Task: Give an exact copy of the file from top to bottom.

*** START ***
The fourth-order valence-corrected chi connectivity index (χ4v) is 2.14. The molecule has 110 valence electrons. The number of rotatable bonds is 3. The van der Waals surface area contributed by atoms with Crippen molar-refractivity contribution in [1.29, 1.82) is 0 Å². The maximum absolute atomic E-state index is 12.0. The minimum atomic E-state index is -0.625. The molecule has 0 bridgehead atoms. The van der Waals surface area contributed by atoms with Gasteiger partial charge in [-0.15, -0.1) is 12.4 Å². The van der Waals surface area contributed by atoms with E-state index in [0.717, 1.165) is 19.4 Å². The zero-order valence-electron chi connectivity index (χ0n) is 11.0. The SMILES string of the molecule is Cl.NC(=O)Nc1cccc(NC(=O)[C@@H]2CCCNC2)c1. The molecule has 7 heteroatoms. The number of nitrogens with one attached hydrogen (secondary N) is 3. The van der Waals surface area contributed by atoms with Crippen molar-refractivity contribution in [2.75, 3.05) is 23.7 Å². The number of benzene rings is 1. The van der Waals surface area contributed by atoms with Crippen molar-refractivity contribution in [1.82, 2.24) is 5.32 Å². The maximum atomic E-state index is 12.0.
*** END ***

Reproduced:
The fourth-order valence-corrected chi connectivity index (χ4v) is 2.14. The molecule has 110 valence electrons. The number of rotatable bonds is 3. The van der Waals surface area contributed by atoms with Crippen molar-refractivity contribution in [1.29, 1.82) is 0 Å². The maximum absolute atomic E-state index is 12.0. The minimum atomic E-state index is -0.625. The molecule has 0 bridgehead atoms. The van der Waals surface area contributed by atoms with Gasteiger partial charge in [-0.15, -0.1) is 12.4 Å². The van der Waals surface area contributed by atoms with E-state index in [0.717, 1.165) is 19.4 Å². The zero-order valence-electron chi connectivity index (χ0n) is 11.0. The SMILES string of the molecule is Cl.NC(=O)Nc1cccc(NC(=O)[C@@H]2CCCNC2)c1. The molecule has 7 heteroatoms. The number of nitrogens with one attached hydrogen (secondary N) is 3. The van der Waals surface area contributed by atoms with Crippen molar-refractivity contribution in [2.75, 3.05) is 23.7 Å². The number of benzene rings is 1. The van der Waals surface area contributed by atoms with Crippen molar-refractivity contribution in [1.82, 2.24) is 5.32 Å². The maximum atomic E-state index is 12.0.